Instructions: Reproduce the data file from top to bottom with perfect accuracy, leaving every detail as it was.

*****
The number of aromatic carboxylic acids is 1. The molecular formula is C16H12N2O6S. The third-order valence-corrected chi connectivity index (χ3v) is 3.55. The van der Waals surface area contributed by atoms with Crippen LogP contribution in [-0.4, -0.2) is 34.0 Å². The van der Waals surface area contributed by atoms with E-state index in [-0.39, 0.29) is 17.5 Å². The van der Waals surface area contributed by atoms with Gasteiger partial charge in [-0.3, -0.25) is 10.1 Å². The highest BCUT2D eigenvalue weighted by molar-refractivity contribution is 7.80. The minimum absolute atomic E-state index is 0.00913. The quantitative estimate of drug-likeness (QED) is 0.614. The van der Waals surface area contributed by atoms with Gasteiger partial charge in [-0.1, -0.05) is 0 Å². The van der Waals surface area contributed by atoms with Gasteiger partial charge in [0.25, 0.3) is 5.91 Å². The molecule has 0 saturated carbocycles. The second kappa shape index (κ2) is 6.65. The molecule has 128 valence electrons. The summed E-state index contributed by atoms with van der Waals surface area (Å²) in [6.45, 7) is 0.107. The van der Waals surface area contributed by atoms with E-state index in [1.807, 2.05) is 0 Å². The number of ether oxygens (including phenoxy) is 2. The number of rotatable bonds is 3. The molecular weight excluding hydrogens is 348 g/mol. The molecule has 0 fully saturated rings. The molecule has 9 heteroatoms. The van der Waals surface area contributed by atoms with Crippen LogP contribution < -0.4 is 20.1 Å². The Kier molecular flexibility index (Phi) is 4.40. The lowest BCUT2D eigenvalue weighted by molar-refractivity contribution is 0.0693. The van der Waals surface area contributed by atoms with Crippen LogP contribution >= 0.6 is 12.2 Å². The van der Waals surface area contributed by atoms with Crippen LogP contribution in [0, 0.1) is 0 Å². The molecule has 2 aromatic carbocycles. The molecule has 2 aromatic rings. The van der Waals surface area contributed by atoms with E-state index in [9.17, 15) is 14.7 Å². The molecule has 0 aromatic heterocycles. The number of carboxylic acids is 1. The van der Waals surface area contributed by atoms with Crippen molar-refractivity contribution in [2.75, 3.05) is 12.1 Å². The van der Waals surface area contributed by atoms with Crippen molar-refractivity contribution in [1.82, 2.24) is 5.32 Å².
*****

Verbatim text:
The number of aromatic carboxylic acids is 1. The molecular formula is C16H12N2O6S. The third-order valence-corrected chi connectivity index (χ3v) is 3.55. The van der Waals surface area contributed by atoms with Crippen LogP contribution in [-0.4, -0.2) is 34.0 Å². The van der Waals surface area contributed by atoms with E-state index in [-0.39, 0.29) is 17.5 Å². The van der Waals surface area contributed by atoms with Gasteiger partial charge in [-0.3, -0.25) is 10.1 Å². The highest BCUT2D eigenvalue weighted by molar-refractivity contribution is 7.80. The minimum absolute atomic E-state index is 0.00913. The quantitative estimate of drug-likeness (QED) is 0.614. The van der Waals surface area contributed by atoms with Gasteiger partial charge in [-0.1, -0.05) is 0 Å². The van der Waals surface area contributed by atoms with Gasteiger partial charge in [0.25, 0.3) is 5.91 Å². The molecule has 0 saturated carbocycles. The second kappa shape index (κ2) is 6.65. The molecule has 128 valence electrons. The summed E-state index contributed by atoms with van der Waals surface area (Å²) in [6.45, 7) is 0.107. The van der Waals surface area contributed by atoms with E-state index in [1.807, 2.05) is 0 Å². The number of ether oxygens (including phenoxy) is 2. The number of rotatable bonds is 3. The molecular weight excluding hydrogens is 348 g/mol. The molecule has 0 fully saturated rings. The molecule has 9 heteroatoms. The van der Waals surface area contributed by atoms with Crippen LogP contribution < -0.4 is 20.1 Å². The Kier molecular flexibility index (Phi) is 4.40. The lowest BCUT2D eigenvalue weighted by molar-refractivity contribution is 0.0693. The van der Waals surface area contributed by atoms with Crippen LogP contribution >= 0.6 is 12.2 Å². The van der Waals surface area contributed by atoms with Crippen LogP contribution in [0, 0.1) is 0 Å². The molecule has 2 aromatic carbocycles. The molecule has 2 aromatic rings. The van der Waals surface area contributed by atoms with E-state index in [9.17, 15) is 14.7 Å². The molecule has 0 aromatic heterocycles. The number of carboxylic acids is 1. The van der Waals surface area contributed by atoms with Crippen molar-refractivity contribution in [2.75, 3.05) is 12.1 Å². The van der Waals surface area contributed by atoms with Crippen molar-refractivity contribution in [1.82, 2.24) is 5.32 Å².